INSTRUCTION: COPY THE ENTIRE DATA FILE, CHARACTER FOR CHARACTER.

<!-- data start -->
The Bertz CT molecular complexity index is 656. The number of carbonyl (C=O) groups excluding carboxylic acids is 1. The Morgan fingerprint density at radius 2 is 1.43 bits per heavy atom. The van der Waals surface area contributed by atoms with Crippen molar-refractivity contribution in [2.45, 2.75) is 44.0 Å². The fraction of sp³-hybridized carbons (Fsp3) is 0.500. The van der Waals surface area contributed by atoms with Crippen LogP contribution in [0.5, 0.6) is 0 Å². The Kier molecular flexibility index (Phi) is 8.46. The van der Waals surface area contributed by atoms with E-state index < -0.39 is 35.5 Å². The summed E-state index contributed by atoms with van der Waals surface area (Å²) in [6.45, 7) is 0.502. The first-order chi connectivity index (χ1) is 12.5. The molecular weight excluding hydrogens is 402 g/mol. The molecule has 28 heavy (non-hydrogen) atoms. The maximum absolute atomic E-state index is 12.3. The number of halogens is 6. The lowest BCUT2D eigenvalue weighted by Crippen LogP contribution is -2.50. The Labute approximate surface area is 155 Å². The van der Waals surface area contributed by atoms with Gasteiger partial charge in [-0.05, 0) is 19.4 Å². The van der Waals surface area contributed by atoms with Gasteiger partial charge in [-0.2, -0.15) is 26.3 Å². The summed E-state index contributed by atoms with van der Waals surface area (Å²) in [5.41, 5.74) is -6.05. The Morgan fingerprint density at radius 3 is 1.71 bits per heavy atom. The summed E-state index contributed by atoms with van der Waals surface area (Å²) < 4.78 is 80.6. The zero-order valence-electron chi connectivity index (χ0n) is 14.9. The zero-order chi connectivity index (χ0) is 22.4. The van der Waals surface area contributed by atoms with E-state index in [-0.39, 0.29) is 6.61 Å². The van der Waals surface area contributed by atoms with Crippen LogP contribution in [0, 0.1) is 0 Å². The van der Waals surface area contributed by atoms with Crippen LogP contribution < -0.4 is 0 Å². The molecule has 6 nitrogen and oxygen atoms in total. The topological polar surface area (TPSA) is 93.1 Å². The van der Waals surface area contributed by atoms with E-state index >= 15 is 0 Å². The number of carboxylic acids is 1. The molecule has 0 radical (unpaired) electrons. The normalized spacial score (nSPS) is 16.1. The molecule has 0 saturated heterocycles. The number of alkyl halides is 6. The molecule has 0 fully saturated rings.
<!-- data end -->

The Bertz CT molecular complexity index is 656. The number of carbonyl (C=O) groups excluding carboxylic acids is 1. The Morgan fingerprint density at radius 2 is 1.43 bits per heavy atom. The van der Waals surface area contributed by atoms with Crippen molar-refractivity contribution in [2.45, 2.75) is 44.0 Å². The fraction of sp³-hybridized carbons (Fsp3) is 0.500. The van der Waals surface area contributed by atoms with Crippen LogP contribution in [0.5, 0.6) is 0 Å². The Kier molecular flexibility index (Phi) is 8.46. The van der Waals surface area contributed by atoms with E-state index < -0.39 is 35.5 Å². The summed E-state index contributed by atoms with van der Waals surface area (Å²) in [6.45, 7) is 0.502. The first-order chi connectivity index (χ1) is 12.5. The molecular weight excluding hydrogens is 402 g/mol. The molecule has 28 heavy (non-hydrogen) atoms. The maximum absolute atomic E-state index is 12.3. The number of halogens is 6. The lowest BCUT2D eigenvalue weighted by Crippen LogP contribution is -2.50. The Labute approximate surface area is 155 Å². The van der Waals surface area contributed by atoms with Gasteiger partial charge in [-0.05, 0) is 19.4 Å². The van der Waals surface area contributed by atoms with Gasteiger partial charge in [-0.2, -0.15) is 26.3 Å². The summed E-state index contributed by atoms with van der Waals surface area (Å²) in [5.41, 5.74) is -6.05. The Morgan fingerprint density at radius 3 is 1.71 bits per heavy atom. The summed E-state index contributed by atoms with van der Waals surface area (Å²) < 4.78 is 80.6. The zero-order valence-electron chi connectivity index (χ0n) is 14.9. The zero-order chi connectivity index (χ0) is 22.4. The van der Waals surface area contributed by atoms with E-state index in [-0.39, 0.29) is 6.61 Å². The van der Waals surface area contributed by atoms with Crippen LogP contribution in [0, 0.1) is 0 Å². The van der Waals surface area contributed by atoms with Crippen LogP contribution < -0.4 is 0 Å². The molecule has 6 nitrogen and oxygen atoms in total. The topological polar surface area (TPSA) is 93.1 Å². The van der Waals surface area contributed by atoms with E-state index >= 15 is 0 Å². The number of carboxylic acids is 1. The molecule has 0 radical (unpaired) electrons. The normalized spacial score (nSPS) is 16.1. The molecule has 0 saturated heterocycles. The number of alkyl halides is 6. The molecule has 0 fully saturated rings.